Appeal from the 164th District Court Harris County, Texas
Trial Court Case No. 2017-32333-B
consists of Justices Lloyd, Kelly, and Hightower.
Russell Lloyd, Justice.
Galperin appeals the dismissal of his negligence claim
against Smith Protective Services, Inc. (SPSI) under Texas
Rule of Civil Procedure 91a. In two issues, Galperin contends
that the trial court erred in granting SPSI's motion, and
that SPSI is not entitled to attorney's fees. We reverse
owns a condominium unit at the Marlborough Square
Condominiums, located at 594 Wilcrest, in Houston, Texas.
While Galperin was out of the country, his condominium was
foreclosed upon and the homeowners' association (HOA)
purchased it at auction. When Galperin returned home, he
discovered that his automobiles, safes, firearms, and
business data had been stolen, and that his bank account had
been emptied and his credit cards "maxed out."
sued SPSI, among others, asserting a cause of action for
negligence.In his first amended petition, Galperin
alleged that SPSI "has a contract to provide security
services to the HOA and unit owners," and that, under
the contract, SPSI acted as the HOA's agent in providing
security for the complex. Galperin alleged that SPSI was
negligent in failing to (1) "secure his condo and
property to prevent the thefts that occurred"; (2)
institute proper processes and procedures to ensure that the
HOA and its various agents . . . adequately guarded against
theft of property from condos foreclosed on and owned by the
HOA during the redemption period"; (3) provide adequate
security to prevent the thefts for [his] condo based on what
was known or should have been known"; and (4) alert the
HOA and its management company of suspicious activities
surrounding access to his condo during the period it was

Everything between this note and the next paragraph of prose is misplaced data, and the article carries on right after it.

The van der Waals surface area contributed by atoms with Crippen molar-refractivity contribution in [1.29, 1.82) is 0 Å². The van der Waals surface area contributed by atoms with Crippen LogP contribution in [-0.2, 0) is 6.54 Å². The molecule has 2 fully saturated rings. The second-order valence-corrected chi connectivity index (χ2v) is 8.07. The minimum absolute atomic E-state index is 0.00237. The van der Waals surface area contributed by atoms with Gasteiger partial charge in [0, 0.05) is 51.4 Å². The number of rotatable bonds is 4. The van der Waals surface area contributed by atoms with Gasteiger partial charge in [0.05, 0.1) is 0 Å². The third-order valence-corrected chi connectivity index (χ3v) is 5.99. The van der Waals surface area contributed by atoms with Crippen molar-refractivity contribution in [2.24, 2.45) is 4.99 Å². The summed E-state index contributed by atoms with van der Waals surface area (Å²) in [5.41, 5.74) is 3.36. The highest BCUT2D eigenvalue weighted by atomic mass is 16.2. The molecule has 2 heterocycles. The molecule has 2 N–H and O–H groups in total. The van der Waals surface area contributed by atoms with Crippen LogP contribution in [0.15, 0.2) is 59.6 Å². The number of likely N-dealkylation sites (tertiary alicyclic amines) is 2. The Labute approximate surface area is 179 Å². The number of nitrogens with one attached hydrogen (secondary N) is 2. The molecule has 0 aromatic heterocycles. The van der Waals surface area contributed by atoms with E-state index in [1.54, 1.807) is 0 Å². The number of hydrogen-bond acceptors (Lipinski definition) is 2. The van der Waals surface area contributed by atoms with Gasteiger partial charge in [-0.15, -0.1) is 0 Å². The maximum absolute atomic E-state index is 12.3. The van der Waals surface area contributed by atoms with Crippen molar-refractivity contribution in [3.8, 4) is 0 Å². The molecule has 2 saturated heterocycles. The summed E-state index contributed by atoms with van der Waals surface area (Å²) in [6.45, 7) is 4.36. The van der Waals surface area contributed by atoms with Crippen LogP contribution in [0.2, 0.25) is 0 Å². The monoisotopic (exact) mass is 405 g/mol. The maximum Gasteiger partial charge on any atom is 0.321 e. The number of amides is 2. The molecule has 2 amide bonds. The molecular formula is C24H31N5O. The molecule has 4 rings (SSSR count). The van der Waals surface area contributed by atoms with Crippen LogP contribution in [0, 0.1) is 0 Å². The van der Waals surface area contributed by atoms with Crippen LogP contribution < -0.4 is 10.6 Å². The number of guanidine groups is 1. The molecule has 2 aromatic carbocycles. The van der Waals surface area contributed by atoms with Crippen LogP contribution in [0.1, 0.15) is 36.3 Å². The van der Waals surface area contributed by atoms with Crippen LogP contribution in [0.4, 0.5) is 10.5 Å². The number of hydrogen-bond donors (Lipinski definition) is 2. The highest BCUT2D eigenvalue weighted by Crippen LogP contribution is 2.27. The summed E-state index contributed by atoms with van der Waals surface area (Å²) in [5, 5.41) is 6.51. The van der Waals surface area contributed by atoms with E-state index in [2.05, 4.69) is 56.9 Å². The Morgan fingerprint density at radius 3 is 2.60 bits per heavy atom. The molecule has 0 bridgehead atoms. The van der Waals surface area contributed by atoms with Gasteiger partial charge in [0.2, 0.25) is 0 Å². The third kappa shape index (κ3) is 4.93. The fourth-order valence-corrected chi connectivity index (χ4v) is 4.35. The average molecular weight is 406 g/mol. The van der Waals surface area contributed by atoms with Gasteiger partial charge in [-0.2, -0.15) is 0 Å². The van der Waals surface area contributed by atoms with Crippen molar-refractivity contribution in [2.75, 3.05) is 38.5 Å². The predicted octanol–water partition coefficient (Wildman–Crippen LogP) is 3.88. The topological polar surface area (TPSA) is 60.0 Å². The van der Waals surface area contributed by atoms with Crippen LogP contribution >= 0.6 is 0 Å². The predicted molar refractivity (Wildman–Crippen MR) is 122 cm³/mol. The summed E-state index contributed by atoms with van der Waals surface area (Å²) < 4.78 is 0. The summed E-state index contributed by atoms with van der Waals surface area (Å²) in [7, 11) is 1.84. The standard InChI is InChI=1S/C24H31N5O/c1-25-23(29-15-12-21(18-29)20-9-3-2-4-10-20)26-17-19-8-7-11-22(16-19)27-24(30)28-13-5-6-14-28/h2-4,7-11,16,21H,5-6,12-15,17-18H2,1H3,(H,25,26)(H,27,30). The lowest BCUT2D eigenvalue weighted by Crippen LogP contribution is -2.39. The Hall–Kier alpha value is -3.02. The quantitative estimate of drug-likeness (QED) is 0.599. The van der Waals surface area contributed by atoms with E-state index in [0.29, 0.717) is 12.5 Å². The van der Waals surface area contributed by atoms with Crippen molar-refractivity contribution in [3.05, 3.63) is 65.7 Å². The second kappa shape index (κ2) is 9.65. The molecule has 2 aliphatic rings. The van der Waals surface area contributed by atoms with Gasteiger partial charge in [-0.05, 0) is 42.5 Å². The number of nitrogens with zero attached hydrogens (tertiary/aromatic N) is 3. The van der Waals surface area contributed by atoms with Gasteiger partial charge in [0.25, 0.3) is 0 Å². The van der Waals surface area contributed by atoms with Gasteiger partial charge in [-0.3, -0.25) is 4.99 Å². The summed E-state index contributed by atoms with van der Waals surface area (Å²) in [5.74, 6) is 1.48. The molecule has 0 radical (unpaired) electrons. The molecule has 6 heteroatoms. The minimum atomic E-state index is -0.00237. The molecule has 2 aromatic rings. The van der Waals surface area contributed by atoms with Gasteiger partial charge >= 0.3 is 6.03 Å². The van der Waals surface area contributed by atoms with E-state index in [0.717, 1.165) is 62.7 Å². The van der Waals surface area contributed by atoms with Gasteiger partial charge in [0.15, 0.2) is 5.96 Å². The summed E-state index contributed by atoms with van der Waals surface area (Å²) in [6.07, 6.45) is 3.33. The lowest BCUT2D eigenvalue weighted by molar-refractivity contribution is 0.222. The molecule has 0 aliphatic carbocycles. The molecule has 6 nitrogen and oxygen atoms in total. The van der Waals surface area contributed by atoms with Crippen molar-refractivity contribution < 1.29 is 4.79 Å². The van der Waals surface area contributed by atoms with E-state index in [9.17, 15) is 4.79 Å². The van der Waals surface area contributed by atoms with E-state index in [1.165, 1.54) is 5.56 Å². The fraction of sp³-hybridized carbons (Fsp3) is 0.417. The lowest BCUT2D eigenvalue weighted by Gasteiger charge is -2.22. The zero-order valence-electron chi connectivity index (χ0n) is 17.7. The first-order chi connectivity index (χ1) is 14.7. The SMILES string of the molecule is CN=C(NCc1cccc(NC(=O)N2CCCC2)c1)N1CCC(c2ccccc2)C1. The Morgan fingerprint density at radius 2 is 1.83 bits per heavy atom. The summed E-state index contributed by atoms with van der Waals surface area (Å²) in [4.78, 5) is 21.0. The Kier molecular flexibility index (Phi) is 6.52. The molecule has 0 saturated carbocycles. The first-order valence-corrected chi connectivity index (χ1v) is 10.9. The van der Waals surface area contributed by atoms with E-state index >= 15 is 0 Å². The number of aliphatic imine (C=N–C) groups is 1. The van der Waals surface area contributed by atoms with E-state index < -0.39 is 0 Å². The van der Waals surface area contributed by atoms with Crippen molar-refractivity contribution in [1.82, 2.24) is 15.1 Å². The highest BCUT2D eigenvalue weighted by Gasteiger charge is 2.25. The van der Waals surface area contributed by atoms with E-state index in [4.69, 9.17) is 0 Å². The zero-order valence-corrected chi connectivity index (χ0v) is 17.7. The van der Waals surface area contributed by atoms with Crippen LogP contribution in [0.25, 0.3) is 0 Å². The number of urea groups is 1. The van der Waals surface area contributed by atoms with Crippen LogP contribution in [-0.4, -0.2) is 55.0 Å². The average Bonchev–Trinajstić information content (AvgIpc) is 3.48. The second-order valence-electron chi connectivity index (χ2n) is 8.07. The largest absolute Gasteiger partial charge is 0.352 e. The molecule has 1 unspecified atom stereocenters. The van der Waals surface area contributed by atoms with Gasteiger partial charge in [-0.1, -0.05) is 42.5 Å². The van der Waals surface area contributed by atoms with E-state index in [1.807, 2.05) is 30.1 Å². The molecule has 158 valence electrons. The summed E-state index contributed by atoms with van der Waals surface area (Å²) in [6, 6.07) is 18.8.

owned by the HOA in the redemption period."
filed a motion to dismiss pursuant to Texas Rule of Civil
Procedure 91a, arguing that Galperin's negligence cause
of action has no basis in law or fact. Galperin filed a
response to the motion, and SPSI filed a reply. The trial
court granted SPSI's motion, dismissed SPSI from the
suit, and awarded attorney's fees and costs to SPSI. This
first issue, Galperin contends that the trial court erred in
dismissing his negligence claim against SPSI. In his second
issue, he argues that SPSI is not entitled to attorney's
Texas Rule of Procedure 91a
91a provides that "a party may move to dismiss a cause
of action on the grounds that it has no basis in law or
fact." Tex.R.Civ.P. 91a.1. A cause of action has no
basis in law if the allegations, taken as true, together with
inferences reasonably drawn from them, do not entitle the
plaintiff to the relief sought. Id. Generally, a
cause of action has no basis in law under Rule 91a in at
least two situations: (1) the petition alleges too few facts
to demonstrate a viable, legally cognizable right to relief;
and (2) the petition alleges additional facts that, if true,
bar recovery. Guillory v. Seaton, LLC, 470 S.W.3d
237, 240 (Tex. App.-Houston [1st Dist.] 2015, pet. denied).
"A cause of action has no basis in fact if no reasonable
person could believe the facts pleaded." Tex.R.Civ.P.
91a.1. The trial court must determine the motion "based
solely on the pleading of the cause of action, together with
any pleading exhibits permitted by" the rules of civil
procedure. Tex.R.Civ.P. 91a.6; Dailey v. Thorpe, 445
S.W.3d 785, 788 (Tex. App.-Houston [1st Dist.] 2014, no
review a trial court's ruling dismissing a case under
Rule 91a de novo. Walker v. Owens, 492 S.W.3d 787,
789 (Tex. App.-Houston [1st Dist.] 2016, no pet.). We
construe the pleadings liberally in favor of the plaintiff,
look to the plaintiff's intent, and accept as true the
factual allegations in the pleadings to determine if the
cause of action has a basis in law or fact. Wooley v.
Schaffer, 447 S.W.3d 71, 76 (Tex. App.-Houston [14th
Dist.] 2014, pet. denied). In doing so, we apply the fair
notice standard of pleading. Id.; see also
Tex. R. Civ. P. 47(a); Roark v. Allen, 633 S.W.2d
804, 810 (Tex. 1982) ("A petition is sufficient if it
gives fair and adequate notice of the facts upon which the
pleader bases his claim."). Under this standard,
pleadings are sufficient if a cause of action can reasonably
be inferred from the facts pleaded. McNeil v. Nabors
Drilling USA, Inc., 36 S.W.3d 248, 250 (Tex.
App.-Houston [1st Dist.] 2001, no pet.).
Establishing a ...